CoA head says it can’t audit Red Cross as Duterte slams Gordon for leading probe on overpriced medical goods

The chair of the Commission on Audit (CoA) said in a House budget hearing Friday that state auditors cannot conduct an audit on the Philippine Red Cross (PRC) as it is not under their jurisdiction. This as President Rodrigo R. Duterte on Thursday night slammed Senator Richard J. Gordon — who is also the head of the Red Cross — for leading an inquiry into the government’s procurement of overpriced medical supplies, saying a Senate panel tasked to investigate state wrongdoings was being used for politicking.

President Duterte also ordered the CoA to conduct an audit on the Red Cross after he accused Senator Gordon of using the organization’s funds for his election campaigns.

“Are you really investigating in aid of legislation, or in aid of your personal political interests?” Mr. Duterte asked Mr. Gordon in a taped Cabinet meeting on Thursday night. “I heard that you want to run for vice-president next year,” he said.

The tough-talking leader said Mr. Gordon had used the PRC, a non-profit organization, to further his political career.

Ginamit mo talaga ito para sa eleksyon,” he said. “Ito yung milking cow mo ehsa totoo lang,” said Mr. Duterte. (You used [the PRC] for elections. In truth, it is your milking cow.)

There might also be a conflict of interest since the senator is also the chairman of the humanitarian organization, Mr. Duterte said.

The president’s long-time aide, Senator Christopher Lawrence T. Go, made a similar claim last week, saying Mr. Gordon should not be involved in the probe of the government’s pandemic spending since the PRC has transactions with the state health insurer, the Philippine Health Insurance Corp. (PhilHealth).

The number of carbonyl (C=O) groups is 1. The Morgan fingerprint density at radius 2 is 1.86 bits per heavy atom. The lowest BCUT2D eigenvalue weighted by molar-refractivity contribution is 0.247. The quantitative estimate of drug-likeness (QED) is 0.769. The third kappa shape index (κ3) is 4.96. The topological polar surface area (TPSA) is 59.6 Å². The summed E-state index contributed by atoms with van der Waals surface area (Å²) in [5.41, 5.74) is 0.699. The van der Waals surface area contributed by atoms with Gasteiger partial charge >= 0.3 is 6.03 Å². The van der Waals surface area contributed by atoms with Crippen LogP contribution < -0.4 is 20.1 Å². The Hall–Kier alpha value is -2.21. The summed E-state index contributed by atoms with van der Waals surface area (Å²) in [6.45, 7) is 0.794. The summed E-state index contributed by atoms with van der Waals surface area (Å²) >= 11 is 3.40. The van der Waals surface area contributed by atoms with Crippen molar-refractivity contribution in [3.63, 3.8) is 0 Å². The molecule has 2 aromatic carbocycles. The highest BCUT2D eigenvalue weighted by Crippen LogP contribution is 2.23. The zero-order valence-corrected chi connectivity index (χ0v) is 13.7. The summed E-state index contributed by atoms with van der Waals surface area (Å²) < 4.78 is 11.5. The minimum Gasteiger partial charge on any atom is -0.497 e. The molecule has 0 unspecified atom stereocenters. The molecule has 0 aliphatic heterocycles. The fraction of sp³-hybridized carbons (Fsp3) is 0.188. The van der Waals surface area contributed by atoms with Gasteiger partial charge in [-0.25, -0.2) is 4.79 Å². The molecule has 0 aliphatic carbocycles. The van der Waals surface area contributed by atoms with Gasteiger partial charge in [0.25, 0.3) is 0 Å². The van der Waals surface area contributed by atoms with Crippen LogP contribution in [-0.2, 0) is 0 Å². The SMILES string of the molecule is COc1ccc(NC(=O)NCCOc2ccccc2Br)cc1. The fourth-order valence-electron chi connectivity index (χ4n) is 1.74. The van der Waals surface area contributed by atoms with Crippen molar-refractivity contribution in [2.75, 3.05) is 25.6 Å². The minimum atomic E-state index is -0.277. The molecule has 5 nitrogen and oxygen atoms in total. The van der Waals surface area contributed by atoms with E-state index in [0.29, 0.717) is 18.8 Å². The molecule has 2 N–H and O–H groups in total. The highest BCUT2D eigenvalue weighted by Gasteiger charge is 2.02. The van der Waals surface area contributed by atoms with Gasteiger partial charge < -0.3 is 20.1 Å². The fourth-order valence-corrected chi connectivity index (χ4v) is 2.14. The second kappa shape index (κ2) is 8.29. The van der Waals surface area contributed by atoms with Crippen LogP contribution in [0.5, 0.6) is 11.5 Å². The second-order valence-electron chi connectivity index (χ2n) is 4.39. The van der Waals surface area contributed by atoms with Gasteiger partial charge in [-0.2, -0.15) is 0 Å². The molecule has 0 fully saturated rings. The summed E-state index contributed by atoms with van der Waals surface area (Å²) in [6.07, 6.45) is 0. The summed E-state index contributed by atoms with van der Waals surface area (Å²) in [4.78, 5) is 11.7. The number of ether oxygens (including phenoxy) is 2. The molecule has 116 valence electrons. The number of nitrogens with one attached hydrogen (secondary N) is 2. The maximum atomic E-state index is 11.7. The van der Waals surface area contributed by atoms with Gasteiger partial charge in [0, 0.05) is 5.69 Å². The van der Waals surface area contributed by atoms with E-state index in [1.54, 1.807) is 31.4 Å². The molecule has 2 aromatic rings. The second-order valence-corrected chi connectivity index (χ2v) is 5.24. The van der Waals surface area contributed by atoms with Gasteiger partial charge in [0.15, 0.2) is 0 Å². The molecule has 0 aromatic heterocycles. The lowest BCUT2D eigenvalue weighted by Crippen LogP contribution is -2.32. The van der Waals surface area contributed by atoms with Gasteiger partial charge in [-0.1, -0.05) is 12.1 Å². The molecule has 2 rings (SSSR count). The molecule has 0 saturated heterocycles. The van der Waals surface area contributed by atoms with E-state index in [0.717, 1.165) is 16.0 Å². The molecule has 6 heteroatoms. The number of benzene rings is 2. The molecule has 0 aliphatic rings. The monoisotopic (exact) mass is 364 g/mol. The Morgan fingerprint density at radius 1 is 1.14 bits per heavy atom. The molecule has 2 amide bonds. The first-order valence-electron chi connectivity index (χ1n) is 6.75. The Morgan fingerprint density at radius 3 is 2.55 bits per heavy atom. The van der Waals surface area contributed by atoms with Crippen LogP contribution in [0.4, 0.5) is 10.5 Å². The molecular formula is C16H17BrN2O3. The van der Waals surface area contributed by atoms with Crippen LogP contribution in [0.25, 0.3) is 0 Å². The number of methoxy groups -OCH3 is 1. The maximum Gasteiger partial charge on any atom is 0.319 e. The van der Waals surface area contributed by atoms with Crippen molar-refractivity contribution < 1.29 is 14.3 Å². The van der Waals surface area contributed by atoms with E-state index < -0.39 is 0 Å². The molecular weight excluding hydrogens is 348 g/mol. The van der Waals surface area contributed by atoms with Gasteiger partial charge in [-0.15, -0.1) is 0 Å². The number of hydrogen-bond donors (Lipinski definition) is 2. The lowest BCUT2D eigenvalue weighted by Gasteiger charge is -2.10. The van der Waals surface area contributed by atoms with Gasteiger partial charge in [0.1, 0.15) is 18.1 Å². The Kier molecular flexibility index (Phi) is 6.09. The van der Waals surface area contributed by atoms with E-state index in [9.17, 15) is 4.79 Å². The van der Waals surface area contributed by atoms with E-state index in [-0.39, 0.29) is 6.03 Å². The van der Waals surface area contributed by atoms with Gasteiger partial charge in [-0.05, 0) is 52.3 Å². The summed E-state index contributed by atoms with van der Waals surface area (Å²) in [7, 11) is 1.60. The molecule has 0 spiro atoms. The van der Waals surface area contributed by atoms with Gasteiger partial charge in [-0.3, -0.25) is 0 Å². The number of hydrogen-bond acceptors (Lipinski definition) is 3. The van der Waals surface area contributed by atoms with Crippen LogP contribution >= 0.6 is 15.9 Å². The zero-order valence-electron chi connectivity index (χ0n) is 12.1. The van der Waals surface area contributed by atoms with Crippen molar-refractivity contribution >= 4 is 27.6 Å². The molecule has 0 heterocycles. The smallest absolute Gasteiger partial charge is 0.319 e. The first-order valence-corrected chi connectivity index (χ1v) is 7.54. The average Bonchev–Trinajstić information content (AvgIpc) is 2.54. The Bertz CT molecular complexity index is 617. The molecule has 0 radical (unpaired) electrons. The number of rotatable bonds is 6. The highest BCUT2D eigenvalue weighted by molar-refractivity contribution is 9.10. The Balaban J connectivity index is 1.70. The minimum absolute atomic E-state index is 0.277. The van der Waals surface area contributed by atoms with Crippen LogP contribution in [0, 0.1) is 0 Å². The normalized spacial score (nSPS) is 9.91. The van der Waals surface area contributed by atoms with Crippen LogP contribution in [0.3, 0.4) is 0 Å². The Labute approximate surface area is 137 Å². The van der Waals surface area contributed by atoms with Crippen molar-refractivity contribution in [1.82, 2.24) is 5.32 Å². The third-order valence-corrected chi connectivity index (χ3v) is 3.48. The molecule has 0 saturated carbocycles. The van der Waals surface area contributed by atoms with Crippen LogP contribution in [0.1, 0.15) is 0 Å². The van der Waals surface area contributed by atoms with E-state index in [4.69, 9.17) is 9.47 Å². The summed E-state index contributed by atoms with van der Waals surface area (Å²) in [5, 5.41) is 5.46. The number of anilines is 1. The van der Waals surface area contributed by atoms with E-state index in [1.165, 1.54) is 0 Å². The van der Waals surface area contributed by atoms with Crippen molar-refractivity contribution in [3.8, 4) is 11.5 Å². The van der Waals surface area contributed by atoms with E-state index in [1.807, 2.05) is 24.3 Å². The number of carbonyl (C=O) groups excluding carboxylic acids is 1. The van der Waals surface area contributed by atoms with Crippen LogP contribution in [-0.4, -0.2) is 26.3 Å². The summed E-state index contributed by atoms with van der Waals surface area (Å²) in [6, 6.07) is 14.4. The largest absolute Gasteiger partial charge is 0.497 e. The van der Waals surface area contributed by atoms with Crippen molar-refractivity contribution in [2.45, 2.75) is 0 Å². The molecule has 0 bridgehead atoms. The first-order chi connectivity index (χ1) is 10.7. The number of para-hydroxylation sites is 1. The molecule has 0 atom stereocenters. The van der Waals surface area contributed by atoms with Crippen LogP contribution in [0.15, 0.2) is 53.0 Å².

Meanwhile, CoA’s Mr. Aguinaldo said, “We do not have the jurisdiction to audit the Philippine Red Cross. The only thing we can audit is Philippine Health Insurance Corp. payments to the Philippine Red Cross.” He also said that the audited payments to Red Cross would be part of CoA’s audit of PhilHealth.

“It is an honor to be attacked for doing my job both in the Senate and at the Red Cross. I have nothing to be ashamed of,” said Mr. Gordon at the Philippine Chamber of Commerce and Industry Meeting on Friday. “I stand by the good work I and the Red Cross has done.”

“I think it is an attempt by the president to try and distract the people once again,” said Mr. Gordon in response to the president’s statements.

During the House budget hearing, the CoA proposed a P13.79 billion budget for itself next year under the 2022 National Expenditure Program, with P12.58 billion allocated for personnel services, P571.37 million for MOOE, and P643.71 million for capital outlays. Next year’s budget would be a 2.8% increase from the agency’s spending plan for this year due to salary adjustments for personnel, completion of the CoA office building, and an increase in local travel and operational costs, among others.


At the same Thursday cabinet meeting, Mr. Duterte also slammed other senators who have been questioning the government’s pandemic deals with Pharmally Pharmaceutical Corp., a subsidiary of Taiwan-based Pharmally International whose executives have been linked to various crimes.